In his review of undead-fightin' videogame Resident Evil 5 this week, Entertainment Weekly critic Jeff Jensen calls zombies "silly." He's scared of vampires, but not zombies. Wha? Zombies are the scariest thing since unsliced bread.
The year was 1993. It was summer. I was ten years old and my sister and I decided to rent a movie. That movie was Night of the Living Dead. Not the 1968 George A. Romero classic, rather the updated version that stars a glowering Tony Todd and lots of inexplicably naked zombies. It was absolutely the scariest thing I'd ever seen.
Something about the shambling inevitability of zombies, their sheer numbers, the fact that you might have to blow your own parents' heads off to avoid being consumed alive, terrified me more than all the ghosts or serial killers or murderous automobiles of the world combined. Zombies are us, reduced to basest instincts, our inherent wickedness made terrifyingly plain. There's nothing sexy or Gothic about them, and they don't offer quippy catchphrases as they axe you to death. No, they just come at you slow (or sometimes fast) and steady, threatening to either eat you, or turn you into one of them. Plus, it didn't help that my parents' summer home in Rhode Island, where I spent a lot of time as a kid, is... a creepy 150-year-old farmhouse surrounded by acres of woods, just like in the movie. A perfect place to be cornered and stuck, just waiting to be devoured by the never-sated undead.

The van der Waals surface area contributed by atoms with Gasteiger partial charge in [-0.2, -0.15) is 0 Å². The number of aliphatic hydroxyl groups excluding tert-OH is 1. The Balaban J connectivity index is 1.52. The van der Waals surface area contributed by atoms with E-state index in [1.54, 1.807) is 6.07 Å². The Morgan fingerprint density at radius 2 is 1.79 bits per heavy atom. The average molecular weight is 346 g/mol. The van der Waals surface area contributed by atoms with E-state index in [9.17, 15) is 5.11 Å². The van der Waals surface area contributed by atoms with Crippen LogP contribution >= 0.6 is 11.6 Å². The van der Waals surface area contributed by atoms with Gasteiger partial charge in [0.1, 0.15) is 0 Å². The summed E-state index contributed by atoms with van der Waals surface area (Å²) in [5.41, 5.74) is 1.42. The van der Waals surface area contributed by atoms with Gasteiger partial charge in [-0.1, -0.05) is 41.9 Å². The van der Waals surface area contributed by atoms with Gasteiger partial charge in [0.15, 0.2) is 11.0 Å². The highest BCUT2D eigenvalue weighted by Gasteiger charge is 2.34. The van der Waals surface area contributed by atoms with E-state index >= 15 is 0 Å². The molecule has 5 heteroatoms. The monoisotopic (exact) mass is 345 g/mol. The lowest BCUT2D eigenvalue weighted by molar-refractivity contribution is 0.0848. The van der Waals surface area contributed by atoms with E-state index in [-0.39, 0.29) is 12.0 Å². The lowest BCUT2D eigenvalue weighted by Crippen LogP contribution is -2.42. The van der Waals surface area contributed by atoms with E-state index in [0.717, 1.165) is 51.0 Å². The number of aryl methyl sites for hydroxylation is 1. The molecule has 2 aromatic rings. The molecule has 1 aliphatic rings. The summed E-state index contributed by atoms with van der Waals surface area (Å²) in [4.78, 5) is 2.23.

So my fear persisted that summer and many others, as I cowered in my bedroom, convinced that any creak or animal noise was actually the sound of approaching zombie moans. I'm still scared of them to this day, but I've also gained a strange appreciation for the genre. Zack Snyder's brutal, kinetic Dawn of the Dead remake scared the high holy pants off me for a good few months in 2004, while 28 Days Later and the lesser (but still good!) sequel, 28 Weeks Later, provided thoughtful, ruminative scares. I've sped through the brilliant Max Brooks' Ultimate Zombie Survival Guide (and actually took his advice to heart), and adored his tremendous tome World War Z. (A movie, incidentally, that ought to be rad.) And Shaun of the Dead helped me laugh at my inexplicable zombie phobia, though it didn't do much to cure it.
It's an abiding obsession, and a lingering, potent horror. I'm scaring myself right now, just thinking about it.
What do you think of the trundling undead? Silly? Horrifying? Kinda both? If not zombies, what scares you most?